Hope I didn't answer any questions too clearly. I'm still a SCSI man myself, but I only work for the studio, not own it. Otherwise I'd use Firewire until it came tumbling down.

David Bullard
Masque Sound and Recording
<font size="2" face="Verdana, Arial">This just isn't accurate. Fibre systems work extremely well with ANY ProTools system.. SNS's systtem is OUTSTANDING. like 128trks +video off a drive. The Myth that Mix systems don't like it is just that: A myth.
we have, here at Technicolor sound (formerly Vidfilm) 2 complete fiber systems installed by SNS-A 15 seat, and an 8seat. One for Protools, an one for Sonic Solutions. We have beat these drives senseless in the almost 2 years now the systems has been in service. One failure-a drive went down, but It still doesn't take the facility down. Rest of the Fac went on working. the system is absolutely bullteproof. we have operators ranging from Very experienced to relative newcomers and no one can break this system. we are able to network, fly sessions from one room to the others without remounting drives, extremely fast transfers. we are also able to make deliverables (MO's, CD's, DLT's etc) w WTHOUT taking a room off -line for the transfers. Also we can backup without taking a room offline, and can also backup a drive that's working at the SAME TIME.. For A Facility that's 24/7 that's important.
It's actually sved us money in the long run-we no longer have to have tons of extra drives to cover our workload-we don't have to figure that 10-20% of our drives are down for formatting. we HAVE NEVER FORMATTED our drives on this system. Plus we don't have to spend time in engineering fixing Cross-mounted Drives or typical SCSI crap.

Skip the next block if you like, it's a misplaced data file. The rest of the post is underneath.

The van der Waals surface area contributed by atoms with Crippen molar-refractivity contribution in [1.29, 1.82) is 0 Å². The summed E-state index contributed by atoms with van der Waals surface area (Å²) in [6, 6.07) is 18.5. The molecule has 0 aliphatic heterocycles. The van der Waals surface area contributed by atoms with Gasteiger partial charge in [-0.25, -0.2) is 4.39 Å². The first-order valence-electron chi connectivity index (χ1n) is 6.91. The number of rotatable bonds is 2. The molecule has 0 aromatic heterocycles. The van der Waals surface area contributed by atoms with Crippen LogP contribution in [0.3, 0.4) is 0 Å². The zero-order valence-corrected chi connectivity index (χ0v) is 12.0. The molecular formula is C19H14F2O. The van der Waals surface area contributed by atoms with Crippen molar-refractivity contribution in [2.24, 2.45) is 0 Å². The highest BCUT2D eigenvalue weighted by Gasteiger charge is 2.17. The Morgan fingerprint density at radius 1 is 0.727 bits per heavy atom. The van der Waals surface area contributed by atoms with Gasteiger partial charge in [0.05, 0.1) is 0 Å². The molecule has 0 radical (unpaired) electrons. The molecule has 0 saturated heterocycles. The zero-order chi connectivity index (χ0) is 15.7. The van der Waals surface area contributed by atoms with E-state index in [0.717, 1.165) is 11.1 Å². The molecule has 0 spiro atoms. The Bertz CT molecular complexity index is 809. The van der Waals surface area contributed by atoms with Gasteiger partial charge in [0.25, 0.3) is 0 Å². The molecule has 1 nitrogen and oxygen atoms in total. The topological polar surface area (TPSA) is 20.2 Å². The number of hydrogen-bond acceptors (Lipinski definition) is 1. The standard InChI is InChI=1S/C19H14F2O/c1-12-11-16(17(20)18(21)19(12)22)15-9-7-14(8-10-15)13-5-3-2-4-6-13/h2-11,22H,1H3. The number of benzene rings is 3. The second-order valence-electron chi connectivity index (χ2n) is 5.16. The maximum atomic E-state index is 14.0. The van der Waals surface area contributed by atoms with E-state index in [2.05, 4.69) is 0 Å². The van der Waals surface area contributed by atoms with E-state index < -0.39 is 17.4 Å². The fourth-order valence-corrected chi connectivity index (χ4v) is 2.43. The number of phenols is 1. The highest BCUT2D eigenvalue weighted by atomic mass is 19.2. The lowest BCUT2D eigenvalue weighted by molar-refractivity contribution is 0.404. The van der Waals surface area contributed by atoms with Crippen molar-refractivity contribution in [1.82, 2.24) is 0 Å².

Ok, sorry for the rant, but had to se the record straight.
-Todd A.
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  #20  
Old 01-02-2003, 11:50 AM
tvent tvent is offline
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Posts: 399
Default Re: SCSI vs Firewire

Yeah, SAN's are nice
BUT they are NOT necessary UNLESS you have multiple computer systems needing to access the drives at the same time. DO NOT spend the money on a SAN just for the performance boost of fibre channel. Besides, it is EXTREMELY expensive.
For the guys asking about drives for their LE systems - unless you need portability, put in a second internal IDE drive. IF you need portability, get Firewire. IF you need to have something that will work with the studio you rent time in and they only have SCSI - or you have a bunch of SCSI drives around, or you just got a great deal on a load of superduper SCSI drives on eBay, then get a SCSI card.
Anything on the market these days (with the exception of USB) has enough bandwidth available to power 24-32 tracks of 44.1 pretty easily. So (assuming your computer supports firewire natively - I can't speak for the add-in cards) get an IDE or firewire drive and use the leftover money for something else